“Let go of me,” she heard Isaac say. Doubtless his father had grabbed him by the toe or some such foolishness, which was exactly the sort of rough-housing the shy boy didn’t like. Herb shouldn’t pester him that way, but then that didn’t mean Isaac should use such an ugly tone with his father. All these thoughts ran through her head in an instant.
“What is it, son?” Herb said. He didn’t sound concerned, but by now Melanie was. And then Herb bellowed and Isaac screamed at once.
The first thing Melanie saw from the living room doorway was Mrs. Packer’s face. She stood outside the window, smiling in with childish glee. It took Melanie a moment to see just what was happening. Mrs. Packer’s hand had somehow broken through the window screen—had she punched through? And the hand, cut bloody by the screen, had hold of Isaac somehow.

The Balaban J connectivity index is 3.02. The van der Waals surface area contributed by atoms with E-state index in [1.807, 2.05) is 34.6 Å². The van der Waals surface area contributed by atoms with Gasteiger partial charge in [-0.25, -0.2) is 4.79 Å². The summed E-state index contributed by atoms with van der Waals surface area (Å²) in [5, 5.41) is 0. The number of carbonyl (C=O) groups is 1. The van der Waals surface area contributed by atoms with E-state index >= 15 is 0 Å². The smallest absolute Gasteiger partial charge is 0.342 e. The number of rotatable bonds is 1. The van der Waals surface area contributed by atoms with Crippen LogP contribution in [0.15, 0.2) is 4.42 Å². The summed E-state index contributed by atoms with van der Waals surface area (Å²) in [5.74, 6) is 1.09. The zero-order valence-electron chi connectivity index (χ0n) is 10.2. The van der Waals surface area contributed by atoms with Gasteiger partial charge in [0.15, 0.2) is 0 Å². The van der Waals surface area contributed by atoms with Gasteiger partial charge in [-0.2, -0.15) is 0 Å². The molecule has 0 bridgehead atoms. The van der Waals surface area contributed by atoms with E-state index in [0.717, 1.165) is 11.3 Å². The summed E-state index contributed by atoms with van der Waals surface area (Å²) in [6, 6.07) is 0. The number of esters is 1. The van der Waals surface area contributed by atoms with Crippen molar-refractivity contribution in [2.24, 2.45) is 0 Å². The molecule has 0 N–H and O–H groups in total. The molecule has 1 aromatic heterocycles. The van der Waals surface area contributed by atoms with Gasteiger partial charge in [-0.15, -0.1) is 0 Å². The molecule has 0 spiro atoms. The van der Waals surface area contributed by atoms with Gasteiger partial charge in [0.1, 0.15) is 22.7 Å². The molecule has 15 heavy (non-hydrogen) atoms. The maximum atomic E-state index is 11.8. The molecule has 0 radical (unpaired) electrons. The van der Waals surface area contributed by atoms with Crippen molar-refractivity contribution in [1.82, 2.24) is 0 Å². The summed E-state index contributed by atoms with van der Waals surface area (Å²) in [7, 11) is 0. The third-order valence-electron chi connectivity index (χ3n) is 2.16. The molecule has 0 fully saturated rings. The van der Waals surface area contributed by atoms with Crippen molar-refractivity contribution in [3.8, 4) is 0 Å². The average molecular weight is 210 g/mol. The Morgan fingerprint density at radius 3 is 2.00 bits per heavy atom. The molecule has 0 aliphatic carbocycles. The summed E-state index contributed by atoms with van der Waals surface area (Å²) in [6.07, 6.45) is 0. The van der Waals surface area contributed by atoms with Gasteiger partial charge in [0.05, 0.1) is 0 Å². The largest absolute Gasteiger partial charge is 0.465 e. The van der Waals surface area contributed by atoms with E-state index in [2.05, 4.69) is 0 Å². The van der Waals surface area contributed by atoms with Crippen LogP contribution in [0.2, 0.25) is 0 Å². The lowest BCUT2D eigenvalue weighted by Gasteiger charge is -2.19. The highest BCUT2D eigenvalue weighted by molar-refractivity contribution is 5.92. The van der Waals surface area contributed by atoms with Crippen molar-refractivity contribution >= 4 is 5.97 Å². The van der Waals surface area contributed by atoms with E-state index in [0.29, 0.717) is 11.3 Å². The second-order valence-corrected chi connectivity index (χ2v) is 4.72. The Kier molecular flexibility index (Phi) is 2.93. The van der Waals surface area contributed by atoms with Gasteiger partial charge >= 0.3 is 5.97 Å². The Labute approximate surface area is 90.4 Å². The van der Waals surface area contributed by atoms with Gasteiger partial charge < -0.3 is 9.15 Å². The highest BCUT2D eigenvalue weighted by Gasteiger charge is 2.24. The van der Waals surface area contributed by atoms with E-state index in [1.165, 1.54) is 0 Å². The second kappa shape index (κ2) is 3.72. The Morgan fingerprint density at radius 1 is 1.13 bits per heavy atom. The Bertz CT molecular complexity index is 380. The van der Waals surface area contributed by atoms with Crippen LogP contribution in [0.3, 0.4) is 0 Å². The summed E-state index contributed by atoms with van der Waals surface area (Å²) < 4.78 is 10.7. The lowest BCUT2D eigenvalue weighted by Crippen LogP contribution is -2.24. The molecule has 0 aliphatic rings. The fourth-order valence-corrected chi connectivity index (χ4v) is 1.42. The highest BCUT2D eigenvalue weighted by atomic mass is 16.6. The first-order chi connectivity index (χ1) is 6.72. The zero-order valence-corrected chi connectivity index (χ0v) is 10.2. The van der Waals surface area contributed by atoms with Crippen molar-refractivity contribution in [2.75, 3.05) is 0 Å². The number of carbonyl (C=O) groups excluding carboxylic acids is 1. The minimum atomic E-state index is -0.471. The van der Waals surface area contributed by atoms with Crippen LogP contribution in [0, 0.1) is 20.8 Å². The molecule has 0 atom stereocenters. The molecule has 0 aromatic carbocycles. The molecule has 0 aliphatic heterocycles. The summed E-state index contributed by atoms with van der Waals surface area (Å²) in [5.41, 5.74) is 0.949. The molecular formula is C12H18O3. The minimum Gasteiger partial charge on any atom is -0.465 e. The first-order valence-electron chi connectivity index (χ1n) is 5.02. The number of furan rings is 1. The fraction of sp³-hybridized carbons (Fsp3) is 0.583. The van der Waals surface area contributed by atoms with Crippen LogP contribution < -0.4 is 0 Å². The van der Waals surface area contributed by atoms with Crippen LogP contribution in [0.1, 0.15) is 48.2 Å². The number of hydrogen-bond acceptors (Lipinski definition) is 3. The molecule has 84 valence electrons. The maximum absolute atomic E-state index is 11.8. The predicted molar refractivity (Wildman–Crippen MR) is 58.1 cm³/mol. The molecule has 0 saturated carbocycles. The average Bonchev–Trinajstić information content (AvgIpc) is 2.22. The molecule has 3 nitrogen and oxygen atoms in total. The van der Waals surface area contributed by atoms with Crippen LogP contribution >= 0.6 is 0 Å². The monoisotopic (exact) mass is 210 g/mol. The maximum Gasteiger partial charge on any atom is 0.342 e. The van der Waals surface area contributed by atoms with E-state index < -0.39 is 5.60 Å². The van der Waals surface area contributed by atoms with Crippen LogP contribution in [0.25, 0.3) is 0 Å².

“Let go!” Herb shouted. He swatted with his newspaper.
Now Melanie was in the midst of it, and she could see Isaac’s arm turning purple where Mrs. Packer’s fingers gripped. Isaac cursed and wallowed. Herb aimed another blow at Ms. Packer’s arm, this time a hard blow with the side of his fist, but it cracked the window instead. Melanie gouged at Mrs. Packer’s hand with her fingernails. Abruptly the hand let loose and withdrew. Mrs. Packer remained standing, grinning even more broadly. The green wound on her gum glistened.